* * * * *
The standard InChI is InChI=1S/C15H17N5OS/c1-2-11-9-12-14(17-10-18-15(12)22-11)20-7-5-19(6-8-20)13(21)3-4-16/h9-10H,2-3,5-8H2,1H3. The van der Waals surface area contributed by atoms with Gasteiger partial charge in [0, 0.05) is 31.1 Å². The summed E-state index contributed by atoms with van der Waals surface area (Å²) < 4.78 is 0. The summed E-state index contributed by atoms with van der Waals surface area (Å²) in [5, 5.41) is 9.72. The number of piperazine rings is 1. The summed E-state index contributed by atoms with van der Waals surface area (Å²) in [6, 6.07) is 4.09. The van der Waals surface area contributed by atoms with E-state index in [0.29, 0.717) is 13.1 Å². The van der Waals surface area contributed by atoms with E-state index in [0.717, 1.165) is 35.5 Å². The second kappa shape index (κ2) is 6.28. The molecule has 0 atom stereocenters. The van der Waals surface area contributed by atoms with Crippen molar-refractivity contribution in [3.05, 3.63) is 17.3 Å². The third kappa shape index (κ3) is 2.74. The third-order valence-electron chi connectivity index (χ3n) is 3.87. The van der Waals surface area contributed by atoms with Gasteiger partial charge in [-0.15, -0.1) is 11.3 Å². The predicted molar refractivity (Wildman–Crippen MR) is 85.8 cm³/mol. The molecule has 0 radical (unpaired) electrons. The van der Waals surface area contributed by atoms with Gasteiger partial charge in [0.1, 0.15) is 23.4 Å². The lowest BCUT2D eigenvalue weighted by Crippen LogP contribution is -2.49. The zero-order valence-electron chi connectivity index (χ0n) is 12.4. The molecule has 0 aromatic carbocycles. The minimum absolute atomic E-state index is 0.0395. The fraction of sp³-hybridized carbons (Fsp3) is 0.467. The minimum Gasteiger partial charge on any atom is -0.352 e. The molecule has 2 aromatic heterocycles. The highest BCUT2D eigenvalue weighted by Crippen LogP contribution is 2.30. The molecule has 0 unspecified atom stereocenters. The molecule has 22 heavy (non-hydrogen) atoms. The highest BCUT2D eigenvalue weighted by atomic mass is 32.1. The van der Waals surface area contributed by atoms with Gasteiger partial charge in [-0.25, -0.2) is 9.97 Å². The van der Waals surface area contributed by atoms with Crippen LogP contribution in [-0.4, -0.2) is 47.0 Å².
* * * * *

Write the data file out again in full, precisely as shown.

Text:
The standard InChI is InChI=1S/C15H17N5OS/c1-2-11-9-12-14(17-10-18-15(12)22-11)20-7-5-19(6-8-20)13(21)3-4-16/h9-10H,2-3,5-8H2,1H3. The van der Waals surface area contributed by atoms with Gasteiger partial charge in [0, 0.05) is 31.1 Å². The summed E-state index contributed by atoms with van der Waals surface area (Å²) < 4.78 is 0. The summed E-state index contributed by atoms with van der Waals surface area (Å²) in [5, 5.41) is 9.72. The number of piperazine rings is 1. The summed E-state index contributed by atoms with van der Waals surface area (Å²) in [6, 6.07) is 4.09. The van der Waals surface area contributed by atoms with E-state index in [0.29, 0.717) is 13.1 Å². The van der Waals surface area contributed by atoms with E-state index in [0.717, 1.165) is 35.5 Å². The second kappa shape index (κ2) is 6.28. The molecule has 0 atom stereocenters. The van der Waals surface area contributed by atoms with Crippen molar-refractivity contribution in [3.05, 3.63) is 17.3 Å². The third kappa shape index (κ3) is 2.74. The third-order valence-electron chi connectivity index (χ3n) is 3.87. The van der Waals surface area contributed by atoms with Gasteiger partial charge in [-0.15, -0.1) is 11.3 Å². The predicted molar refractivity (Wildman–Crippen MR) is 85.8 cm³/mol. The molecule has 0 radical (unpaired) electrons. The van der Waals surface area contributed by atoms with Gasteiger partial charge in [0.1, 0.15) is 23.4 Å². The lowest BCUT2D eigenvalue weighted by Crippen LogP contribution is -2.49. The zero-order valence-electron chi connectivity index (χ0n) is 12.4. The molecule has 0 aromatic carbocycles. The minimum absolute atomic E-state index is 0.0395. The fraction of sp³-hybridized carbons (Fsp3) is 0.467. The minimum Gasteiger partial charge on any atom is -0.352 e. The molecule has 2 aromatic heterocycles. The highest BCUT2D eigenvalue weighted by Crippen LogP contribution is 2.30. The molecule has 0 unspecified atom stereocenters. The molecule has 22 heavy (non-hydrogen) atoms. The highest BCUT2D eigenvalue weighted by atomic mass is 32.1. The van der Waals surface area contributed by atoms with Gasteiger partial charge in [-0.25, -0.2) is 9.97 Å². The van der Waals surface area contributed by atoms with Crippen LogP contribution in [-0.4, -0.2) is 47.0 Å².